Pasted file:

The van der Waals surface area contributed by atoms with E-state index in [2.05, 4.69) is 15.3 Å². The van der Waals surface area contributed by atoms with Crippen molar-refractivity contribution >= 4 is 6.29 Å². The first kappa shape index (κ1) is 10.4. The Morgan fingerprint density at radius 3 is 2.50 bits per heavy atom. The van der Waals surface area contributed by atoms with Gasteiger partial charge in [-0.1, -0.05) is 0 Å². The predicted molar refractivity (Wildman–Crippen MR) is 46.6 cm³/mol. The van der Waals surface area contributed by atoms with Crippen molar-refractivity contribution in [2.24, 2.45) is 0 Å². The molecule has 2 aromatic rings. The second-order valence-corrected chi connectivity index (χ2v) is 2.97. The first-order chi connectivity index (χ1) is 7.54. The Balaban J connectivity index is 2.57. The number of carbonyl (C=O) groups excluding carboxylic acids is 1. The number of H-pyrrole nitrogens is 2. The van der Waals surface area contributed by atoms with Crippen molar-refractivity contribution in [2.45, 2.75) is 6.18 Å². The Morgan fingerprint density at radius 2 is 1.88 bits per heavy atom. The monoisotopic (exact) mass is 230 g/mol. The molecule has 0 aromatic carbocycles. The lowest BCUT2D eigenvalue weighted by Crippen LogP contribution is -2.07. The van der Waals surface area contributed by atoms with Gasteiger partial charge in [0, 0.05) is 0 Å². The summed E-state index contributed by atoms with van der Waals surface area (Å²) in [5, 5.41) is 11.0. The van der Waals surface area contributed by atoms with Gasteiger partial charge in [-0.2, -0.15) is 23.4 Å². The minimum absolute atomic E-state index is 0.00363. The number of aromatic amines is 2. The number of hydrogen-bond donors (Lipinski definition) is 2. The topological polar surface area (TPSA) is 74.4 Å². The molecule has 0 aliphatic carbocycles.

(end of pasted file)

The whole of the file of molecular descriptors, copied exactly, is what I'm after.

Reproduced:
The van der Waals surface area contributed by atoms with E-state index in [2.05, 4.69) is 15.3 Å². The van der Waals surface area contributed by atoms with Crippen molar-refractivity contribution >= 4 is 6.29 Å². The first kappa shape index (κ1) is 10.4. The Morgan fingerprint density at radius 3 is 2.50 bits per heavy atom. The van der Waals surface area contributed by atoms with Gasteiger partial charge in [-0.1, -0.05) is 0 Å². The predicted molar refractivity (Wildman–Crippen MR) is 46.6 cm³/mol. The van der Waals surface area contributed by atoms with Crippen molar-refractivity contribution in [2.24, 2.45) is 0 Å². The molecule has 2 aromatic rings. The second-order valence-corrected chi connectivity index (χ2v) is 2.97. The first-order chi connectivity index (χ1) is 7.54. The Balaban J connectivity index is 2.57. The number of carbonyl (C=O) groups excluding carboxylic acids is 1. The number of H-pyrrole nitrogens is 2. The van der Waals surface area contributed by atoms with Crippen molar-refractivity contribution in [2.45, 2.75) is 6.18 Å². The Morgan fingerprint density at radius 2 is 1.88 bits per heavy atom. The monoisotopic (exact) mass is 230 g/mol. The molecule has 0 aromatic carbocycles. The lowest BCUT2D eigenvalue weighted by Crippen LogP contribution is -2.07. The van der Waals surface area contributed by atoms with Gasteiger partial charge in [0, 0.05) is 0 Å². The summed E-state index contributed by atoms with van der Waals surface area (Å²) in [5, 5.41) is 11.0. The van der Waals surface area contributed by atoms with Gasteiger partial charge in [-0.2, -0.15) is 23.4 Å². The minimum absolute atomic E-state index is 0.00363. The number of aromatic amines is 2. The number of hydrogen-bond donors (Lipinski definition) is 2. The topological polar surface area (TPSA) is 74.4 Å². The molecule has 0 aliphatic carbocycles.